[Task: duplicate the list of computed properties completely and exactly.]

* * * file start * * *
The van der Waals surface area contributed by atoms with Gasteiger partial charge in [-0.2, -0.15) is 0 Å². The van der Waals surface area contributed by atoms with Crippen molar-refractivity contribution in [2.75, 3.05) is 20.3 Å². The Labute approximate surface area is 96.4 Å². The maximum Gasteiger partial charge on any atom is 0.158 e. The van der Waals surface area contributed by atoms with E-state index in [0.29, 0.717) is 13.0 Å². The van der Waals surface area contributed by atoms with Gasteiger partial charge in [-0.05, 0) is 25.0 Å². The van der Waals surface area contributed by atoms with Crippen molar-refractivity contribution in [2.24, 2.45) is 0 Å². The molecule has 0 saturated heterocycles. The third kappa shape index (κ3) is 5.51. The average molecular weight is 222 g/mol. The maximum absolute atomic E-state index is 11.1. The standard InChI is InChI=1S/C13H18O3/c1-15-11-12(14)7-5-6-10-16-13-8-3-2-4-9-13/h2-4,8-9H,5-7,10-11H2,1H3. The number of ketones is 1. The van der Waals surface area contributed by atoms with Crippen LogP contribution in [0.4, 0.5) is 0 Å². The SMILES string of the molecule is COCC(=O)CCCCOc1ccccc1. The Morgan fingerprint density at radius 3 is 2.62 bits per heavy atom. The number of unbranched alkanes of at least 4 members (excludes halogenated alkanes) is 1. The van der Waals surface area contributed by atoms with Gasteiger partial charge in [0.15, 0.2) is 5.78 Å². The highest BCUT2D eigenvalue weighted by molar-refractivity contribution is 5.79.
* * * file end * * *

The van der Waals surface area contributed by atoms with Gasteiger partial charge in [-0.2, -0.15) is 0 Å². The van der Waals surface area contributed by atoms with Crippen molar-refractivity contribution in [2.75, 3.05) is 20.3 Å². The Labute approximate surface area is 96.4 Å². The maximum Gasteiger partial charge on any atom is 0.158 e. The van der Waals surface area contributed by atoms with E-state index in [0.29, 0.717) is 13.0 Å². The van der Waals surface area contributed by atoms with Gasteiger partial charge in [-0.05, 0) is 25.0 Å². The van der Waals surface area contributed by atoms with Crippen molar-refractivity contribution in [2.24, 2.45) is 0 Å². The molecule has 0 saturated heterocycles. The third kappa shape index (κ3) is 5.51. The average molecular weight is 222 g/mol. The maximum absolute atomic E-state index is 11.1. The standard InChI is InChI=1S/C13H18O3/c1-15-11-12(14)7-5-6-10-16-13-8-3-2-4-9-13/h2-4,8-9H,5-7,10-11H2,1H3. The number of ketones is 1. The van der Waals surface area contributed by atoms with Crippen LogP contribution in [0.4, 0.5) is 0 Å². The SMILES string of the molecule is COCC(=O)CCCCOc1ccccc1. The Morgan fingerprint density at radius 3 is 2.62 bits per heavy atom. The number of unbranched alkanes of at least 4 members (excludes halogenated alkanes) is 1. The van der Waals surface area contributed by atoms with Gasteiger partial charge in [0.15, 0.2) is 5.78 Å². The highest BCUT2D eigenvalue weighted by molar-refractivity contribution is 5.79.